raisng in a brooder vs letting momma raise them

Discussion in 'Ducks' started by spish, Jul 31, 2011.

  1. spish

    spish De Regenboog Kippetjes

    1,847
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    Apr 7, 2010
    Belgium
    im looking for pros and cons of letting momma duck raise her babies vs taking them off her and raising them indoors

    so far i have

    letting momma raise them
    pros - dont have to fork out for extra electricity for heating/lighting, 'survival of the fittest' only the stronger ones will survive, lower feed bill (momma free ranges)
    less mess (no cleaning out brooder/water spills etc) momma teaches them how to survive,

    cons - less ducklings reach adulthood - momma is clumsy and lets chicks drown/doesnt cover them all, loose some to predators, momma attacks the other poultry if they come within 3 meters of her


    brooding indoors

    pros - ducklings are away from predators, i can keep a better eye on them, they will be tamer, more may survive, kids love having ducklings indoors, momma duck will go back to laying quicker?
    cons - higher food bill, elec bill, mess, smell, noise, more cleaning, ducks get attached to people, they wont have 'mums' knowledge passed down to them..



    anything else?



    what do you prefer? leaving mum to it or taking them away?
     
    Last edited: Jul 31, 2011
  2. pekinduck<3er

    pekinduck<3er Chillin' With My Peeps

    leaving with mom becuase she teaches them she will protect them moslty and cost less!and its cute to see mother with her ducklings
     
  3. iamcuriositycat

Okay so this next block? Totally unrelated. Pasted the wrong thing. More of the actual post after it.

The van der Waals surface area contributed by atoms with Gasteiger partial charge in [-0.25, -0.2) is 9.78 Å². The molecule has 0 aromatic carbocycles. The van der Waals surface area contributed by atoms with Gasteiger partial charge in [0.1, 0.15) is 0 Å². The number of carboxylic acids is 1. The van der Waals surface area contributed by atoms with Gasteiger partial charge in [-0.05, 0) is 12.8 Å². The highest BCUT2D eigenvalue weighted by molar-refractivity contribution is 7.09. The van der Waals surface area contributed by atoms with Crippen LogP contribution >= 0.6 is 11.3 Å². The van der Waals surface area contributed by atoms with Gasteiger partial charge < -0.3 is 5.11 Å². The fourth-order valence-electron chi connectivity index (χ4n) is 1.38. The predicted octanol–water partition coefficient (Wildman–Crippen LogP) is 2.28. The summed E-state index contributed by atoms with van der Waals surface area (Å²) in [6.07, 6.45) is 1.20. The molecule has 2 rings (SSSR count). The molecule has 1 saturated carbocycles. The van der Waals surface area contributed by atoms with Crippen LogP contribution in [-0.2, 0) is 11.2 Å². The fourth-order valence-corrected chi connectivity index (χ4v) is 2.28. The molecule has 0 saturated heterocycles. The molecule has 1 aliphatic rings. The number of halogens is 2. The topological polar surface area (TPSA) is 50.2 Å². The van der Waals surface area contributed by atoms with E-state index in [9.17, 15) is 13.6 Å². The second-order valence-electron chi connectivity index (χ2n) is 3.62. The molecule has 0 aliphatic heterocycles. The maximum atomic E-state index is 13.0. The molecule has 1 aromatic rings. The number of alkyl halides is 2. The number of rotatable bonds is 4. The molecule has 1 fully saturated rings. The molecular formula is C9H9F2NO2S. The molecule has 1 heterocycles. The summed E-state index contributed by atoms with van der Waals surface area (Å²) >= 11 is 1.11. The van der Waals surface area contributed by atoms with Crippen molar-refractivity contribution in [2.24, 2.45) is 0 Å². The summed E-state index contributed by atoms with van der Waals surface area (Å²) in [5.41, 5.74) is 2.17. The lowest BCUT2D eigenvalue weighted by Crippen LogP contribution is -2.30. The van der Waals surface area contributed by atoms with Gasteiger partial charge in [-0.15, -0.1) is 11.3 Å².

iamcuriositycat Chillin' With My Peeps

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    Jul 30, 2009
    Charlotte, NC
    My ducks don't really go broody, so I always raise them in the house, so take this with a grain of salt. However, it's my understanding that if you do it right and have a good mama duck, she can raise them to adulthood just as safely as indoors. The trick, I believe, is in providing her with a secure, secluded area to raise them in where they can't be accessed by predators or other ducks, but where they still have room to move around and forage a bit. So, for that method, I would say that a con would be that it's more work to set up, but a pro would be that the babies feel more secure and have someone tending them 24-7.

    Good luck either way. There's a muscovy mama on our lake who raises a couple batches of ducklings every year. She'll hatch a dozen or so, and then about three or four will reach adulthood. It's a rough world out there, but I bet she'd raise them all if she could afford them the protection of a secure pen.
     

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